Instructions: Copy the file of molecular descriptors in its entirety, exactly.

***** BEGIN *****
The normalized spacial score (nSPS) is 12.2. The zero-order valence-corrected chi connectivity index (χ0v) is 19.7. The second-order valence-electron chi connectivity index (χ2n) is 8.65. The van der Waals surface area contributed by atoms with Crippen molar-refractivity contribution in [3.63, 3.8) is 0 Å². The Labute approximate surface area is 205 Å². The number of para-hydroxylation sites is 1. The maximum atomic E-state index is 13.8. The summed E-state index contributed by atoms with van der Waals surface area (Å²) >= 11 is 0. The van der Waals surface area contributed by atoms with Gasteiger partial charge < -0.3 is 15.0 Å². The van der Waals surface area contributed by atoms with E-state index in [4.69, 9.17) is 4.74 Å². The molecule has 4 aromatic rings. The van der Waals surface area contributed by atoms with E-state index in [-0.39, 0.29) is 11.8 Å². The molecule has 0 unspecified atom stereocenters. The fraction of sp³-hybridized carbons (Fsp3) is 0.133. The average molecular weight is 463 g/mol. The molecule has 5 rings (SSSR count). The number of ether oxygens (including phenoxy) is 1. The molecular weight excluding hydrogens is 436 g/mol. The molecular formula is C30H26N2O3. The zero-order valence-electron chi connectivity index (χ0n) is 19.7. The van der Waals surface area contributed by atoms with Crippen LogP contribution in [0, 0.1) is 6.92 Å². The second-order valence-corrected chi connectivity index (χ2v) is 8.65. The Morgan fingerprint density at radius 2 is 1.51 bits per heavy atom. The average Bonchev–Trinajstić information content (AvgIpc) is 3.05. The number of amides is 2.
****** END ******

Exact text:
The normalized spacial score (nSPS) is 12.2. The zero-order valence-corrected chi connectivity index (χ0v) is 19.7. The second-order valence-electron chi connectivity index (χ2n) is 8.65. The van der Waals surface area contributed by atoms with Crippen molar-refractivity contribution in [3.63, 3.8) is 0 Å². The Labute approximate surface area is 205 Å². The number of para-hydroxylation sites is 1. The maximum atomic E-state index is 13.8. The summed E-state index contributed by atoms with van der Waals surface area (Å²) >= 11 is 0. The van der Waals surface area contributed by atoms with Gasteiger partial charge < -0.3 is 15.0 Å². The van der Waals surface area contributed by atoms with E-state index in [4.69, 9.17) is 4.74 Å². The molecule has 4 aromatic rings. The van der Waals surface area contributed by atoms with E-state index in [-0.39, 0.29) is 11.8 Å². The molecule has 0 unspecified atom stereocenters. The fraction of sp³-hybridized carbons (Fsp3) is 0.133. The average molecular weight is 463 g/mol. The molecule has 5 rings (SSSR count). The number of ether oxygens (including phenoxy) is 1. The molecular weight excluding hydrogens is 436 g/mol. The molecular formula is C30H26N2O3. The zero-order valence-electron chi connectivity index (χ0n) is 19.7. The van der Waals surface area contributed by atoms with Crippen LogP contribution in [0, 0.1) is 6.92 Å². The second-order valence-corrected chi connectivity index (χ2v) is 8.65. The Morgan fingerprint density at radius 2 is 1.51 bits per heavy atom. The average Bonchev–Trinajstić information content (AvgIpc) is 3.05. The number of amides is 2.